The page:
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The Scarecrow of Oz L. Frank Baum

The Kingdom of Jinxland

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"I've been to the Land of Oz before," said Button-Bright, "but I've never been here."

"Did you ever hear of Jinxland before?" asked Trot.

"No," said Button-Bright.

"It is on the Map of Oz, though," asserted the woman, "and it's a fine country, I assure you. If only," she added, and then paused to look around her with a frightened expression. "If only --" here she stopped again, as if not daring to go on with her speech.

"If only what, ma'am?" asked Cap'n Bill.

The woman sent the children into the house. Then she came closer to the strangers and whispered: "If only we had a different King, we would be very happy and contented."

"What's the matter with your King?" asked Trot, curiously. But the woman seemed frightened to have said so much. She retreated to her porch, merely saying:

"The King punishes severely any treason on the part of his subjects."

"What's treason?" asked Button-Bright.

"In this case," replied Cap'n Bill, "treason seems to consist of knockin' the King; but I guess we know his disposition now as well as if the lady had said more."

"I wonder," said Trot, going up to the woman, "if you could spare us something to eat. We haven't had anything but popcorn and lemonade for a long time."

"Bless your heart! Of course I can spare you some food," the woman answered, and entering her cottage she soon returned with a tray loaded with sandwiches, cakes and cheese. One of the children drew a bucket of clear, cold water from a spring and the three wanderers ate heartily and enjoyed the good things immensely.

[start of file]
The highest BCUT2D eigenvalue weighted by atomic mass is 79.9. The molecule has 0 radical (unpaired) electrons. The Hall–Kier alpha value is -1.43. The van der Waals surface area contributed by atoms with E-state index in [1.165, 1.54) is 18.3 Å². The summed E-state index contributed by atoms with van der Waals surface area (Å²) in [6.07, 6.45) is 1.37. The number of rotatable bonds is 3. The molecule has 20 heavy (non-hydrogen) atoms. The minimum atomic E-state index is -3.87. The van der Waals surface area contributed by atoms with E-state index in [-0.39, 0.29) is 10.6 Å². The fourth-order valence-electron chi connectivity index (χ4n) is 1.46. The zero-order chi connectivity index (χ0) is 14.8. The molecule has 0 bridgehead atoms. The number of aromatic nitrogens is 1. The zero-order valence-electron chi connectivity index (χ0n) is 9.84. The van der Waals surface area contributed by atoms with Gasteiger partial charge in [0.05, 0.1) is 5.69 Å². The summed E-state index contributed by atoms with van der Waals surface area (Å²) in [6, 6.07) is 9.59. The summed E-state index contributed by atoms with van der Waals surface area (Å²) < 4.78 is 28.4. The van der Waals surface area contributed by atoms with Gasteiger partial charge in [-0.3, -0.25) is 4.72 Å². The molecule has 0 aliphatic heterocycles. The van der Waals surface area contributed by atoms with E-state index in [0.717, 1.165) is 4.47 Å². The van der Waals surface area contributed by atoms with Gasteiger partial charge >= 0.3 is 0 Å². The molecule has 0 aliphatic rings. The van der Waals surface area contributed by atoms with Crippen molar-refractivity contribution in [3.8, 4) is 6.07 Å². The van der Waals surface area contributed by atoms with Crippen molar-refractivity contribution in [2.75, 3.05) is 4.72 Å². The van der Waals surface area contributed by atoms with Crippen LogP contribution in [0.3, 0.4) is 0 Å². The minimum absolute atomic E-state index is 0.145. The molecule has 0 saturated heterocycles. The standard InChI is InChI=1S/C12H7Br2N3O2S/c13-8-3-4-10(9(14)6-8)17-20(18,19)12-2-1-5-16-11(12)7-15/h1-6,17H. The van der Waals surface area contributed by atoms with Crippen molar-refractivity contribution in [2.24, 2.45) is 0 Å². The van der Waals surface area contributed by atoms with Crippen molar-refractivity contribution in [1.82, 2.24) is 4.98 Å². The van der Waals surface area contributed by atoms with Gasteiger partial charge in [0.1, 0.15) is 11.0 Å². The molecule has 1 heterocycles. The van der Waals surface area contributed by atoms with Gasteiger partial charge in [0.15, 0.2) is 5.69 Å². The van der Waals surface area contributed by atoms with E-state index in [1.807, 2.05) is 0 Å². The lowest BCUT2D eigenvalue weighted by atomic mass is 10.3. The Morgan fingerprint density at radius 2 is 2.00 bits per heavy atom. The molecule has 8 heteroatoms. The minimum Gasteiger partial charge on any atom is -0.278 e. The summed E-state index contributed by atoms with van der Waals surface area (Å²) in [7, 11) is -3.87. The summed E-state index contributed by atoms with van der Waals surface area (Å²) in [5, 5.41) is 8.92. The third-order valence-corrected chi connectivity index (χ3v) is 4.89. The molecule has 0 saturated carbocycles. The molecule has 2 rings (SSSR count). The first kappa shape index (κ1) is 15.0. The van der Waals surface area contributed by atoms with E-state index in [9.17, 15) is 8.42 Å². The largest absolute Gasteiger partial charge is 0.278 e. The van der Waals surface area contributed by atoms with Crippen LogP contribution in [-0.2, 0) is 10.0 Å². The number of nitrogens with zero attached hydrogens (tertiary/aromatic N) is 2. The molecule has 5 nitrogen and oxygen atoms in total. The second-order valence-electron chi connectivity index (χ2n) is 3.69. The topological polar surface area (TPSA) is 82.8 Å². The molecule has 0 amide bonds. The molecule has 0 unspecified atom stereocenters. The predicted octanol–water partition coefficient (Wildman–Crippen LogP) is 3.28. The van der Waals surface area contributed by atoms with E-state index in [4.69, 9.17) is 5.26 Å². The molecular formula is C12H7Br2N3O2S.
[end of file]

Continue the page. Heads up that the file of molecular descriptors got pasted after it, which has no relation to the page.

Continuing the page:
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When Button-Bright could eat no more he filled the pockets of his jacket with cakes and cheese, and not even the children objected to this. Indeed they all seemed pleased to see the strangers eat, so Cap'n Bill decided that no matter what the King of Jinxland was like, the people would prove friendly and hospitable.

"Whose castle is that, yonder, ma'am?" he asked, waving his hand toward the towers that rose above the trees.

"It belongs to his Majesty, King Krewl." she said.

"Oh, indeed; and does he live there?"

"When he is not out hunting with his fierce courtiers and war captains," she replied.

"Is he hunting now?" Trot inquired.

"I do not know, my dear. The less we know about the King's actions the safer we are."

It was evident the woman did not like to talk about King Krewl and so, having finished their meal, they said good-bye and continued along the pathway.

"Don't you think we'd better keep away from that King's castle, Cap'n?" asked Trot.

"Well," said he, "King Krewl would find out, sooner or later, that we are in his country, so we may as well face the music now. Perhaps he isn't quite so bad as that woman thinks he is. Kings aren't always popular with their people, you know, even if they do the best they know how."

"Ozma is pop'lar," said Button-Bright.

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The Scarecrow of Oz
L. Frank Baum

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